Romanian President Traian Basescu said at the issuance ceremony that the introduction of new leu marked the end of "a transition period" for the economic development in Romania. Romania had added the zeros to the bank note as the leu experienced years of high inflation. Inflation, as we have seen, fell from 320% in 1993 to 9.3% at the end of last year. The central bank's governor said the revaluation of the national currency might contribute to curbing the inflation to 2-3% by 2007 or 2008. 
The move is part of efforts to prepare the local economy for EU entry. "The currency's re-denomination is a bridge towards the adoption of the Euro," Isarescu said. "It would be odd for us to have a currency ending with so many zeros at a time when we are preparing for full convertibility of the leu." The re-denomination will cost the central bank about 30 million Euro, Isarescu said, while preparing the move. 
The new bills and coins will circulate together with the old ones until the end of 2006. However, there is no time limitation for exchanging the old units at banks. The denomination is not expected to fuel inflation, Isarescu explained. It traded at 29,809 lei to the US$ and 36,050 lei to the Euro in early July. 
The old leu was the world's cheapest currency, after the former hyper-inflation country Turkey, wiped six zeros off the lira in January. The biggest bank note, currently one million lei, will become 100 lei, with one USD. The nation's 38 commercial banks closed on June 30 for 48 hours to adjust their computers, and the central bank replaced a quarter of the cash in the market with new notes and coins. 
Banks shut down the more than 3,400 automated teller machines and other cash machines throughout Romania for a few hours either on June 30 or on July 1, to load new computer software that will read RON instead of the old ROL. 
The Bucharest Stock Exchange suspended trading to allow for the changes, while electricity and natural gas distribution companies said they also took breaks of two days to one week to adjust their billing systems. Not all banks operating in Romania will load their cash machines with the new notes because they are not confident the 25% that replaces the old cash in circulation will be enough to ensure a permanent supply of new money. 
Raiffeisen will stick to loading its more than 750 cash machines with old bank notes. Banca Romana pentru Dezvoltare (BRD)-Groupe Societe Generale, the country's second bank, adapted one third of its cash machines to the new currency, said Chairman Patrick Gelin, during the official ceremony for the new leu.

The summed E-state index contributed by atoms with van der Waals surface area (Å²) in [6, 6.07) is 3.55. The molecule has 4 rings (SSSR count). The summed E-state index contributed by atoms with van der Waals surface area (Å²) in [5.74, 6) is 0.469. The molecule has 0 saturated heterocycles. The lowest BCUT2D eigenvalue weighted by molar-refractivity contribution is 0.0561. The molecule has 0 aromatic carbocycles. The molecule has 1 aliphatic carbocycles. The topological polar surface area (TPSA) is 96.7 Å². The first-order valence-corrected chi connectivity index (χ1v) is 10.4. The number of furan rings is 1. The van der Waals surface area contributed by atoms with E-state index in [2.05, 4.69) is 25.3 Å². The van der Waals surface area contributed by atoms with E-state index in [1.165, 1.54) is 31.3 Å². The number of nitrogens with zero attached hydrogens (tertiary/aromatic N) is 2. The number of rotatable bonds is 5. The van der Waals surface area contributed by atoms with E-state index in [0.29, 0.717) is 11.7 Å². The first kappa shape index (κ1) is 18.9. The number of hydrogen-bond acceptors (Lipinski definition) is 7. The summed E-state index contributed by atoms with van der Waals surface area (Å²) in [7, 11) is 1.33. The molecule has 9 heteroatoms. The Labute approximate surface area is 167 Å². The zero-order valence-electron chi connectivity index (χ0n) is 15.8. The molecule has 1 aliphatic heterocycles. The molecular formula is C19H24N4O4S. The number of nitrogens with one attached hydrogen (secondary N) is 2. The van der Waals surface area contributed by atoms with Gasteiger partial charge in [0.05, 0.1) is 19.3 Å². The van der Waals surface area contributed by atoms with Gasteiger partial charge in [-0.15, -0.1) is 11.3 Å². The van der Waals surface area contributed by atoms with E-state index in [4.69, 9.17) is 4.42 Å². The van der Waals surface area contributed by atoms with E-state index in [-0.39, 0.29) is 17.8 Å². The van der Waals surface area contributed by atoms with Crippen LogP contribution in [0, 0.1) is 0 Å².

World Bank offers US$225m loan 
The World Bank will grant Romania a loan of US$225m for the development of its transport infrastructure, the international financial organisation said in a recent statement. The lending agreement has been ratified by the government through an emergency ordinance passed during the latest session. 
US$149m will be allotted to the National Company for Roads and Motorways, US$75m to the National Company for Railways and US$1m to Metrorex for projects aiming to increase transport efficiency and cost cutting, and to decrease pollution. The projects will be finalised and implemented by April 30, 2009.



Renault's investment at 2bn Euro 

Renaults' investments in Dacia will increase a great deal over the next few years, Romanian Deputy Prime Minister, George Copos, said recently, New Europe reported.
"Renault's investments in Pitesti will reach two billion Euro by 2008, as they currently stand at one billion Euro," George Copos was quoted as saying by daily Ziarul Financiar. Renault's total investments in Dacia announced had reached 700 million Euro at the end of last year. Investments this year and in 2006 should total approximately 150 million Euro. The Dacia officials did not care to provide any comment on the expansion of the investment plans, the paper said.

Renault unit teams up with Mahindra 

After forming a 51:49 joint venture with the Renault Group, Mahindra & Mahindra, may use the French company's Dacia plant in Romania to manufacture its Scorpio utility vehicle, Business Express reported.
This will then be marketed in the developing European markets through Renault distributors. A senior source added that Renault might consider Scorpio for its thrust in the Franco-African market. Renault does not have any SUV in its automotive line-up. Scorpio was developed to have both right and left-hand drive variants and the latter has already gone through the testing phase.



6 European banks bidding for BCR

Deutsche Bank AG, Fortis NV, Banca Intesa, BNP Paribas, HVB-Creditanstalt and Unicredito Italiano SpA are competing to buy Romania's soon-to-be privatised Banca Comerciala Romana (BCR), said Romanian privatisation agency President, Gabriel Zbarcea, recently, New Europe reported.
Zbarcea added that he believes other banks will also express an interest in buying BCR. Apparently, the Belgian bank KBC has asked to see Zbarcea, and he believes that it is also interested in buying BCR, he told Mediafax news service. The Romanian government plans to privatise BCR - which has 4m customers and a 30% market share - by the end of this year, or in the first quarter of 2006. BCR is understood to be worth around 1bn Euro, news agencies said.